Self‐Sharpening Mechanism of the Sea Urchin Tooth

  title={Self‐Sharpening Mechanism of the Sea Urchin Tooth},
  author={Christopher E. Killian and Rebecca A. Metzler and Yutao Gong and Tyler H. Churchill and Ian C. Olson and Vasily Trubetskoy and Matthew B. Christensen and John H. Fournelle and Francesco De Carlo and Sidney R. Cohen and Julia Mahamid and Andreas Scholl and Anthony T. Young and Andrew Doran and Fred H. Wilt and Susan N. Coppersmith and Pupa U.P.A. Gilbert},
  journal={Advanced Functional Materials},
The sea urchin tooth is a mosaic of calcite crystals shaped precisely into plates and fibers, cemented together by a robust calcitic polycrystalline matrix. The tooth is formed continuously at one end, while it grinds and wears at the opposite end, the sharp tip. Remarkably, these teeth enable the sea urchin to scrape and bore holes into rock, yet the teeth remain sharp rather than dull with use. Here we describe the detailed structure of the tooth of the California purple sea urchin… 

Multiple deformation mechanisms in the stone of a sea urchin tooth

The sea urchin tooth is a biogenic grinding tool that exhibits unique mechanical properties during food biting and rock boring, while being almost entirely composed of intrinsically brittle CaCO3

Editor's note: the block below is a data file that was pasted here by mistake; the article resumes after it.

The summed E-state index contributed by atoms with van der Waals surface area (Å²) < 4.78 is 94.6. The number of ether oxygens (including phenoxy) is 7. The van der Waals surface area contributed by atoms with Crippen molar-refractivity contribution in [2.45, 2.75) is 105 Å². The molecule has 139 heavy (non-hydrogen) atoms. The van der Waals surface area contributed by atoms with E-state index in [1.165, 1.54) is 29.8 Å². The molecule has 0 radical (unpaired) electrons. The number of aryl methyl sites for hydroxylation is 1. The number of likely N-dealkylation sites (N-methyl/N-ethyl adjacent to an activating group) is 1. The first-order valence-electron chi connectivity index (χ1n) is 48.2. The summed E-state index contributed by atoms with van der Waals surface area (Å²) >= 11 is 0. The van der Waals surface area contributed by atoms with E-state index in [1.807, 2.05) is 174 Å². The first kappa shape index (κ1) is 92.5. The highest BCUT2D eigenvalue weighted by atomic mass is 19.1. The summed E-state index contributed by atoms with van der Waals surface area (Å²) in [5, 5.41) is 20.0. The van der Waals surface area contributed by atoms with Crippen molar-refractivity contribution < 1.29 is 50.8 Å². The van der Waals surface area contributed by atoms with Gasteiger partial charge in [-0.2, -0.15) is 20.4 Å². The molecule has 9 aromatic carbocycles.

Sophisticated Nanostructure in Stone Part of Sea Urchin Tooth: Enlightenment for Artificial Composites

Sea urchin teeth, which are used to scrape rocks for food, assume significant mechanical functions. Unraveling their design strategies could provide inspiration for the pursuit of high-performance

Macro- and microstructural diversity of sea urchin teeth revealed by large-scale mircro-computed tomography survey

A broad survey identifies key taxa for further in-depth study and integrates previously assembled data on fossil species into a more comprehensive systematic analysis of sea urchin teeth, and introduces shape analysis algorithms that will permit the numerical and therefore more objective description of tooth macrostructure.

Parrotfish Teeth: Stiff Biominerals Whose Microstructure Makes Them Tough and Abrasion-Resistant To Bite Stony Corals.